Philippines summons Chinese ambassador over reef dispute in South China Sea 

WION Web Team
Manila  Published: Apr 13, 2021, 04:36 PM(IST)

A file photo of South China Sea Photograph:( Reuters )

Story highlights

The escalating feud between Manila and Beijing started after more than 200 Chinese vessels suspected by Philippine authorities to be operated by militias were spotted early last month at Whitsun Reef

The Philippine government summoned the Chinese ambassador to press its demand for Chinese vessels to immediately leave a reef claimed by Manila in the South China Sea and said their presence was stoking tensions, officials said on Tuesday. 

The escalating feud between Manila and Beijing started after more than 200 Chinese vessels suspected by Philippine authorities to be operated by militias were spotted early last month at Whitsun Reef. The Philippine government demanded the vessels leave then deployed coast guard and patrol vessels to the area but China said it owns the reef and the Chinese vessels were sheltering from rough seas.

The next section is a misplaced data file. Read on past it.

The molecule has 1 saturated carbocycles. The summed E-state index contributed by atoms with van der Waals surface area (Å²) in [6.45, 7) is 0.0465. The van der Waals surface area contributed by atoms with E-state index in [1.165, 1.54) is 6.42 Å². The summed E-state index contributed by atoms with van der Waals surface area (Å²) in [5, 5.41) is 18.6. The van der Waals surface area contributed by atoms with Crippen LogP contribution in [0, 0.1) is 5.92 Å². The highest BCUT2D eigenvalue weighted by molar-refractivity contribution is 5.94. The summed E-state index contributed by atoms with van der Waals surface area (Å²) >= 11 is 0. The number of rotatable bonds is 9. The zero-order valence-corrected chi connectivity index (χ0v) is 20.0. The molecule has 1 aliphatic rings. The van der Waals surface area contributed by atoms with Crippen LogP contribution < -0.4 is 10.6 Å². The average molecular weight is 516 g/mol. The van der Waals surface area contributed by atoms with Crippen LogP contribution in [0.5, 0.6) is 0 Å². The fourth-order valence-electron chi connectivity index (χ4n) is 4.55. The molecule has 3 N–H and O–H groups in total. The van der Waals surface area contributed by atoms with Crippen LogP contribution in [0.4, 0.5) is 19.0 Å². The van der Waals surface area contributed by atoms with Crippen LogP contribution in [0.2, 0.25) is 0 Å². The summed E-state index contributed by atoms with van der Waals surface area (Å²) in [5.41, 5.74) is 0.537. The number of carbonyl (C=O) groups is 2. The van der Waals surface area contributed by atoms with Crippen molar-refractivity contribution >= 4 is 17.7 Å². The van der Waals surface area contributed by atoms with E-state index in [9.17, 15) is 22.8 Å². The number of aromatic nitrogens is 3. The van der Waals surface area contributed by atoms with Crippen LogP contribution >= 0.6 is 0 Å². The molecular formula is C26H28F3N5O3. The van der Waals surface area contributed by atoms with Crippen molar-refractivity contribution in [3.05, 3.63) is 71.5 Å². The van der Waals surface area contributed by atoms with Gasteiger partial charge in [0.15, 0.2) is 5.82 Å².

After summoning Ambassador Huang Xilian on Monday, Philippine Foreign Undersecretary Elizabeth Buensuceso expressed to him Manila's displeasure over the illegal lingering presence of Chinese vessels around Julian Felipe Reef, the foreign affairs department said in a statement, using the Philippine name for Whitsun Reef in the most hotly disputed Spratlys region of the busy waterway. 

"The continuing presence of Chinese vessels around the reef is a source of regional tension," Buensuceso said. 

She reiterated to Huang that the reef, which lies about 175 nautical miles (324 kilometres) west of the Philippine province of Palawan, is within an internationally recognised offshore zone where Manila has the exclusive right to exploit fisheries, oil, gas and other resources. 

She also cited a 2016 ruling in an international arbitration case the Philippines brought against China that invalidated Beijing's vast claims on historical grounds to virtually all of the South China Sea under a 1982 UN Maritime treaty. 

The Philippine military has said aerial surveillance showed some of the Chinese vessels have left the reef but more than 40 remained moored in the area in late March. It debunked China's claim that the vessels were sheltering from rough seas saying the weather has been fine around the reef. 

(With inputs from agencies) 

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